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Marshall Space Flight Center, Alabama

Utilization of CO2 to produce life support consumables, such as water and oxygen, offers a potential advance for NASA’s cabin atmosphere revitalization system and in-situ resources utilization concepts for long-term manned space missions. Toward this goal, the innovators at Precision Combustion, Inc. have investigated the use of catalysts supported on patented short-contact-time Microlith® substrates for CO2 reduction via Bosch process. These catalytic substrates enabled faster reaction rates, higher CO2 conversion, and a reduced recycle penalty. Further improvements in size, volume, and weight are projected by splitting the chemistry of the Bosch process into two separate reactors: a reverse water-gas-shift (RWGS) reactor, and a carbon formation reactor (CFR). Carbon formation would be accomplished via the hydrogenation and/or Boudouard reactions. In this two-stage configuration, the operating conditions can be individually optimized to maximize CO2 conversion as well as the water and carbon production rates. The feasibility study, which included performance testing at various operating conditions, and durability testing were successfully demonstrated.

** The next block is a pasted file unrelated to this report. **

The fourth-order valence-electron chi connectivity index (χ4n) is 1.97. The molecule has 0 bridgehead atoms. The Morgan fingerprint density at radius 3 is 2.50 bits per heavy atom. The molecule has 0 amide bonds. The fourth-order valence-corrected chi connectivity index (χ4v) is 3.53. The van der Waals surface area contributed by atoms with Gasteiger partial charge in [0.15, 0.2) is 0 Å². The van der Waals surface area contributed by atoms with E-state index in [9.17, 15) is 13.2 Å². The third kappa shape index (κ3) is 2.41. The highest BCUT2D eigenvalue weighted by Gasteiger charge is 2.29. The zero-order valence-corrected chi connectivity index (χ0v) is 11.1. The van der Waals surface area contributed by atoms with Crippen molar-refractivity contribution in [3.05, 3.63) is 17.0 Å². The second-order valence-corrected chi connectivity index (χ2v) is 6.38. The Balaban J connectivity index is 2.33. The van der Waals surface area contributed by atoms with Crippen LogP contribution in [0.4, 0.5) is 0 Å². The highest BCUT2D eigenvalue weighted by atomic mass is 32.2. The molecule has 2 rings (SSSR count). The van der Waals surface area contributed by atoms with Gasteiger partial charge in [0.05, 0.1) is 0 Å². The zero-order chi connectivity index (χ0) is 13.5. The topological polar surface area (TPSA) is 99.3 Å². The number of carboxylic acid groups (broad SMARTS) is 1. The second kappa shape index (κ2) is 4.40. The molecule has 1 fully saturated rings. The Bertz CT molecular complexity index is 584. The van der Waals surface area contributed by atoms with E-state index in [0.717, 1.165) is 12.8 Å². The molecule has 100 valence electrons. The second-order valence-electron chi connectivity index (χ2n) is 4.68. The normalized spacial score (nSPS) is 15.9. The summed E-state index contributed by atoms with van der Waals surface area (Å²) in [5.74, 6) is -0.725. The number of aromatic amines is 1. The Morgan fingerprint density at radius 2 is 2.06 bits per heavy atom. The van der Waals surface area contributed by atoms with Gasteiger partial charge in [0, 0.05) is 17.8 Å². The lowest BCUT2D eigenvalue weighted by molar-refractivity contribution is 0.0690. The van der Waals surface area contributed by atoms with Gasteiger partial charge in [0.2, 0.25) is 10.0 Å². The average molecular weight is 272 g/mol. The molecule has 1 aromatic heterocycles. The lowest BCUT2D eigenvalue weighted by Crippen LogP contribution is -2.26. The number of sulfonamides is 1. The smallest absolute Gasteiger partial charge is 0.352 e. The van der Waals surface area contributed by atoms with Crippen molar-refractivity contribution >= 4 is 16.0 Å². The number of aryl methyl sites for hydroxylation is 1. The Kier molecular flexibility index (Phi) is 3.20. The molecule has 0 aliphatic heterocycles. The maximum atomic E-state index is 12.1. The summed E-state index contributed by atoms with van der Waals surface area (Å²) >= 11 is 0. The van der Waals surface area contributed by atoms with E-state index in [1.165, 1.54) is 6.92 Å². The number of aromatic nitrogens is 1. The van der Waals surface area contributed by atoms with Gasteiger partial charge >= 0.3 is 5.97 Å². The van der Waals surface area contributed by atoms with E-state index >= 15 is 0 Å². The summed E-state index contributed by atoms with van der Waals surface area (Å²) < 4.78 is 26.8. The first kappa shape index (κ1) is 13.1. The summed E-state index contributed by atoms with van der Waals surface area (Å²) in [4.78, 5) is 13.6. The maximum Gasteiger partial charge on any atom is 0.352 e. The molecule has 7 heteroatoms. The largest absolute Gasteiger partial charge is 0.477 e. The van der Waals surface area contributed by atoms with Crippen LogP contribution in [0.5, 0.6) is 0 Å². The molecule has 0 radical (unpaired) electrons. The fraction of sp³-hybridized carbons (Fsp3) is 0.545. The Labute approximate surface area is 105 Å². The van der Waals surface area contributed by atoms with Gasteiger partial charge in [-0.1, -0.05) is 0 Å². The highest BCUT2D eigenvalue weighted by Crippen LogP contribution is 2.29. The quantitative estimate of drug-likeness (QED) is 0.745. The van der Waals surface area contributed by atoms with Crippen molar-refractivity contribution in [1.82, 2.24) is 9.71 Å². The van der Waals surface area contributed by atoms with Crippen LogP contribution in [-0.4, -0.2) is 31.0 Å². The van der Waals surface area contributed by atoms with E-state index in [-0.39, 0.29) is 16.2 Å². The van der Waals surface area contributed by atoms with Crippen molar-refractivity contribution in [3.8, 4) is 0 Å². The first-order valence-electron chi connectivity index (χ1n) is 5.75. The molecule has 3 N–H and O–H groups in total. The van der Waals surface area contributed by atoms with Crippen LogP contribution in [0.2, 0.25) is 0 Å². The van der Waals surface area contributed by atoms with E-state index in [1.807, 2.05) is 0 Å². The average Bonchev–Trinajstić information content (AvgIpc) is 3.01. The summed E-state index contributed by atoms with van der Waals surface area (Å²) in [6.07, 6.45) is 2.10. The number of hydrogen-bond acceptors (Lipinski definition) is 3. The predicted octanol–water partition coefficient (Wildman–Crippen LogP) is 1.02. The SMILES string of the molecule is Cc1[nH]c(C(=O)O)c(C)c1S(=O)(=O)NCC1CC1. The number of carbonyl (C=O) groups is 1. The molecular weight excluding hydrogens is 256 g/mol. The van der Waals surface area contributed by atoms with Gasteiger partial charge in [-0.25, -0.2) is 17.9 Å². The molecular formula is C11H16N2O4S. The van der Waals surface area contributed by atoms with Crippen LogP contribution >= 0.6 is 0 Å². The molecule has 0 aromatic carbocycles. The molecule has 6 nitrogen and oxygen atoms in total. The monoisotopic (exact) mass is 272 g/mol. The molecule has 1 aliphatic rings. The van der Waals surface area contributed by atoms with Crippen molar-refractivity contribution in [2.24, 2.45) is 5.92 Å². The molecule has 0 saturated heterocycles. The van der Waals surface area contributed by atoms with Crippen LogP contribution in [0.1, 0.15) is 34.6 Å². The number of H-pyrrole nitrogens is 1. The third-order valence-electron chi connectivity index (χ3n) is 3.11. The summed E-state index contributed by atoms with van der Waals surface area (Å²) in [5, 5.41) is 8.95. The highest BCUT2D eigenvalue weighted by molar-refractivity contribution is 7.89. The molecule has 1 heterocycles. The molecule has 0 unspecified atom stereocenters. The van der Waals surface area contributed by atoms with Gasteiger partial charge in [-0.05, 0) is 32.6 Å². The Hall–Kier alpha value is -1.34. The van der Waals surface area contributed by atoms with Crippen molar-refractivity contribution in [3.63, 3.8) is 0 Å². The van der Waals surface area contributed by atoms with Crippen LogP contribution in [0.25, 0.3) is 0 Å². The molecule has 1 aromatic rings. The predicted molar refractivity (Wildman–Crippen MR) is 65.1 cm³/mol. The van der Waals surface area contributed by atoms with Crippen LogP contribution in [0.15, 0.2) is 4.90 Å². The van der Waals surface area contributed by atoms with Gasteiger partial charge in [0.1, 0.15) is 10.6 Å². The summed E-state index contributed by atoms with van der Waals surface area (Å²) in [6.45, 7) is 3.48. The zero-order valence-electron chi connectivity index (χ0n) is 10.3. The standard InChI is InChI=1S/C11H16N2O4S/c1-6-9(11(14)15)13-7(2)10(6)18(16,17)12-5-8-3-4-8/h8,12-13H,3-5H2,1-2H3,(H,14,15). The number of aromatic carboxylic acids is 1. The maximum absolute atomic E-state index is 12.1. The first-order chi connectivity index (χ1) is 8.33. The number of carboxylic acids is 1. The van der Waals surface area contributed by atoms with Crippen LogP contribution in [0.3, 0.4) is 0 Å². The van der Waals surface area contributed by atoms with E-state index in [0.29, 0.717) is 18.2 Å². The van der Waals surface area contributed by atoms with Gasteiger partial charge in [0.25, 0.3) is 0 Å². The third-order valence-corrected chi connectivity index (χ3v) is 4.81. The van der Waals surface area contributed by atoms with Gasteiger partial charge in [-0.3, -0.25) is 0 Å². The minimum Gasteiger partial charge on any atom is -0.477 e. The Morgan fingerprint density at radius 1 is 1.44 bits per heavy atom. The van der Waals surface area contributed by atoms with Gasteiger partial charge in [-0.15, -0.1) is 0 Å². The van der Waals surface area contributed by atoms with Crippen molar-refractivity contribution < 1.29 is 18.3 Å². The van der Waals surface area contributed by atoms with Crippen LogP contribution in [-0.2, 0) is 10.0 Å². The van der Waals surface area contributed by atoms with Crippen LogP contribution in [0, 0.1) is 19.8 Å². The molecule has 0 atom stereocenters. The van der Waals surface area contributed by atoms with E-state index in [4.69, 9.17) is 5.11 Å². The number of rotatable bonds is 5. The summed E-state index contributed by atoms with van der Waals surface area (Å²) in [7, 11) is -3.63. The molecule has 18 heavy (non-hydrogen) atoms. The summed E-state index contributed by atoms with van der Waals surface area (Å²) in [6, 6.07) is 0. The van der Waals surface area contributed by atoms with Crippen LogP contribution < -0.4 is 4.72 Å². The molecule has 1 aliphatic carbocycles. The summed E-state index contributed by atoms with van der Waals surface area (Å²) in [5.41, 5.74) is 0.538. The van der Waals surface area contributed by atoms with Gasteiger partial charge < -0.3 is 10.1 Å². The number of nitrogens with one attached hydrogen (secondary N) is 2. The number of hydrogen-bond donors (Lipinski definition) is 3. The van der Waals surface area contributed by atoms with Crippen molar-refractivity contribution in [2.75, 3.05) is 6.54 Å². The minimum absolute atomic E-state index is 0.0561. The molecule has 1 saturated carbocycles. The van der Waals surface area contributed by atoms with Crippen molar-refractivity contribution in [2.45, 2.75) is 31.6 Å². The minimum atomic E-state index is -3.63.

This work was done by Saurabh Vilekar, Christian Junaedi, and Kyle Hawley of Precision Combustion, Inc. for Marshall Space Flight Center. For more information, contact Ronald Darty, Licensing Executive in the MSFC Technology Transfer Office, at This email address is being protected from spambots. You need JavaScript enabled to view it.. Refer to MFS-32960-1

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